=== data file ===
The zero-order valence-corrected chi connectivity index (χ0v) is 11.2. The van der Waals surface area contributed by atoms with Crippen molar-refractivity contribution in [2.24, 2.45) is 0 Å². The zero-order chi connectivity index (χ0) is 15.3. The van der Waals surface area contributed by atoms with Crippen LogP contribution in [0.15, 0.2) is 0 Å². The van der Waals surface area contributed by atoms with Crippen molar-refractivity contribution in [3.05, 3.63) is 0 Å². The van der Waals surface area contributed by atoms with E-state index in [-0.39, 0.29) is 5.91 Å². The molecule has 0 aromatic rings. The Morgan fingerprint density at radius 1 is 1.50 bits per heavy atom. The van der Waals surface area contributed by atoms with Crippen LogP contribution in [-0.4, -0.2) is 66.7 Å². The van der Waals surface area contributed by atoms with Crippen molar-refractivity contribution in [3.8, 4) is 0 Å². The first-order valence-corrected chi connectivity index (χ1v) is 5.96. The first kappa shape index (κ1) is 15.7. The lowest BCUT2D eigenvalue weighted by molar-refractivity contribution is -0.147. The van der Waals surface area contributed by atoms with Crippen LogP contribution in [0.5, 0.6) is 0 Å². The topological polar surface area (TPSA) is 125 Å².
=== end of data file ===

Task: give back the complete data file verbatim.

The zero-order valence-corrected chi connectivity index (χ0v) is 11.2. The van der Waals surface area contributed by atoms with Crippen molar-refractivity contribution in [2.24, 2.45) is 0 Å². The zero-order chi connectivity index (χ0) is 15.3. The van der Waals surface area contributed by atoms with Crippen LogP contribution in [0.15, 0.2) is 0 Å². The van der Waals surface area contributed by atoms with Crippen molar-refractivity contribution in [3.05, 3.63) is 0 Å². The van der Waals surface area contributed by atoms with E-state index in [-0.39, 0.29) is 5.91 Å². The molecule has 0 aromatic rings. The Morgan fingerprint density at radius 1 is 1.50 bits per heavy atom. The van der Waals surface area contributed by atoms with Crippen LogP contribution in [-0.4, -0.2) is 66.7 Å². The van der Waals surface area contributed by atoms with Crippen molar-refractivity contribution in [3.8, 4) is 0 Å². The first-order valence-corrected chi connectivity index (χ1v) is 5.96. The first kappa shape index (κ1) is 15.7. The lowest BCUT2D eigenvalue weighted by molar-refractivity contribution is -0.147. The van der Waals surface area contributed by atoms with Crippen LogP contribution in [0.5, 0.6) is 0 Å². The topological polar surface area (TPSA) is 125 Å².